By Christine L. Mobley
Trick-or-Treasure: Food allergy safe event frightfully good time for all
It was a scary good time for everybody who came out to this past Saturday’s Trick-or-Treasure sponsored by the Clawson Downtown Development Authority (DDA).
This is the second year the event was a food allergy safe event – one of only a handful around the country. Children and their parents were invited to dress up in costume and trick-or-treat at local businesses near Clawson’s central downtown area at 14 Mile and Main St.
According to the Food Allergy & Anaphylaxis Network (FAAN), around 3 million children suffer from severe food allergies. This can make a holiday centered around treats a scary thing for parents of food allergic children.
Local attorney Tim Burns, whose 4-year-old daughter has a severe peanut allergy, chaired the event.
“I’ve been involved with the revitalization of the downtown district of Clawson for quite awhile now...working with the Clawson DDA trying to think of ways to promote interest in the restaurants, retail and other businesses located in the DDA district and trying to think of ways that would bring new people downtown and expose them to the nice little city we have,” Burns said of his involvement.
“Food allergies unexpectedly struck our family and from that unfortunate situation I thought that maybe we could make something positive out of it and help both the downtown Clawson area promote itself to new people who might not have experienced it before and to help out families that might be looking for an opportunity to let their kids enjoy Halloween.”
The Clawson DDA’s event committee purchased all of the candy that was distributed at the event and screened it to avoid ingredients and manufacturing contamination issues that could trigger allergic reactions.
The committee worked with pediatric allergy specialist Dr. Devang Doshi from Beaumont Health System and FAAN to help ensure that the event was safe for all participants.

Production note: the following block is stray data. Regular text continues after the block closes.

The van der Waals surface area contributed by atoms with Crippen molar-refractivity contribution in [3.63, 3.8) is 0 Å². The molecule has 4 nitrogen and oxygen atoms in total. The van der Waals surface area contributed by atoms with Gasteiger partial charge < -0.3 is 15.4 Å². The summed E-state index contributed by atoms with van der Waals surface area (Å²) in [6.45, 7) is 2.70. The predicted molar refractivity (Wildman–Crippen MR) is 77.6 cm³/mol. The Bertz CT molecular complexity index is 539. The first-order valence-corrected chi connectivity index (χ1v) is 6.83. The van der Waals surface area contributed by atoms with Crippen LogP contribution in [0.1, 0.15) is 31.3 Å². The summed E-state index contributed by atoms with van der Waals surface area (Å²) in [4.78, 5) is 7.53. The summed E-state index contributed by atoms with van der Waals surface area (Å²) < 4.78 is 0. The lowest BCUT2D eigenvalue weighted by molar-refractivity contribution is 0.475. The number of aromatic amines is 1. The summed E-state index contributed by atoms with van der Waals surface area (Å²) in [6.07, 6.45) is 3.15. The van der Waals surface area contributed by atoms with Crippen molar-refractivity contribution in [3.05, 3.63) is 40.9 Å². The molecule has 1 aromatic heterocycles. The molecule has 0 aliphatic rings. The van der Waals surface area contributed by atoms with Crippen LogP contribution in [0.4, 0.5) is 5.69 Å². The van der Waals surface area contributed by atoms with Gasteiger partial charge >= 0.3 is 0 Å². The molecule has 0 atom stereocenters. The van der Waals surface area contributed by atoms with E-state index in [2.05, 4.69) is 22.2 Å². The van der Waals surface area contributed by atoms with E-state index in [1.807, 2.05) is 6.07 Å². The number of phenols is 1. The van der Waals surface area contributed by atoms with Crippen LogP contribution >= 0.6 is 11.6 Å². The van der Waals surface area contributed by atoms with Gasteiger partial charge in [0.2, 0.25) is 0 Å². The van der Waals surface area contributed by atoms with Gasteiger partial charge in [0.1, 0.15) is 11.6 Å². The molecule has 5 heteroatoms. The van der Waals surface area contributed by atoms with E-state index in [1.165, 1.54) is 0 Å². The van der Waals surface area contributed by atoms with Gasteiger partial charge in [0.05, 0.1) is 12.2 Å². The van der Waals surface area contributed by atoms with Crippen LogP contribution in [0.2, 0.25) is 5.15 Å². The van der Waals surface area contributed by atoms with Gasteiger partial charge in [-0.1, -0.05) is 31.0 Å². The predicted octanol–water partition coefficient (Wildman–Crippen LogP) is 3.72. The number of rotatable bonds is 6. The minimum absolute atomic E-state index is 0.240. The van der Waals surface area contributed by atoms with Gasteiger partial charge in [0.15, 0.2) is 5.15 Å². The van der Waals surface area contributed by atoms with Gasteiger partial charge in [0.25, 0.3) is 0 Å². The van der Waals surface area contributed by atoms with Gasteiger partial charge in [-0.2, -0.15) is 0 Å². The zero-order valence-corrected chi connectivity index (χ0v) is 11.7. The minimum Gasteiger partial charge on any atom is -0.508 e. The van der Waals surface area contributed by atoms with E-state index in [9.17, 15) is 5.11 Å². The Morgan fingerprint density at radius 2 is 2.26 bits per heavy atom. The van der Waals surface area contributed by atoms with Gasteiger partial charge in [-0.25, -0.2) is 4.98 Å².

Burns also noted that all of the treats were personally taste-tested to guarantee the enjoyment of everyone.
Some of the items that were passed out to trick-or-treaters were Skittles, Starburst, Smarties, Charms Blow Pops, Tootsie Rolls and Pops, Dum Dum suckers, etc. Trick-or-treaters were also given a Halloween-themed comic book from Warp 9 Comics and a special trick and treasure from Wunderground Magic Store.
“We’ve gotten a lot of positive feedback from the different parents around metro-Detroit who have children suffering from food allergies and think that this is a great way that their kids can go out and have some fun and not be excluded because of their allergies,” Burns said.
“We thought it would be a great way to bring everyone together – not showing anyone special treatment, but showing that everyone could have fun at a great event while it’s still safe for the kids with food allergies.”
CommentsSign in to post a comment »
headlines Oakland County
- 10 Questions Live: What was it like to be a prosecutor at 20? Robyn Crawford shares her experience
- 4th Circuit strikes down North Carolina voter ID law, finds discriminatory intent
- Supreme Court Apt to Tinker With Patent Damages
- When a Founder Talks (or Acts) Out of School
- Petition of the day
- School board again urges Court to step in now in transgender bathroom case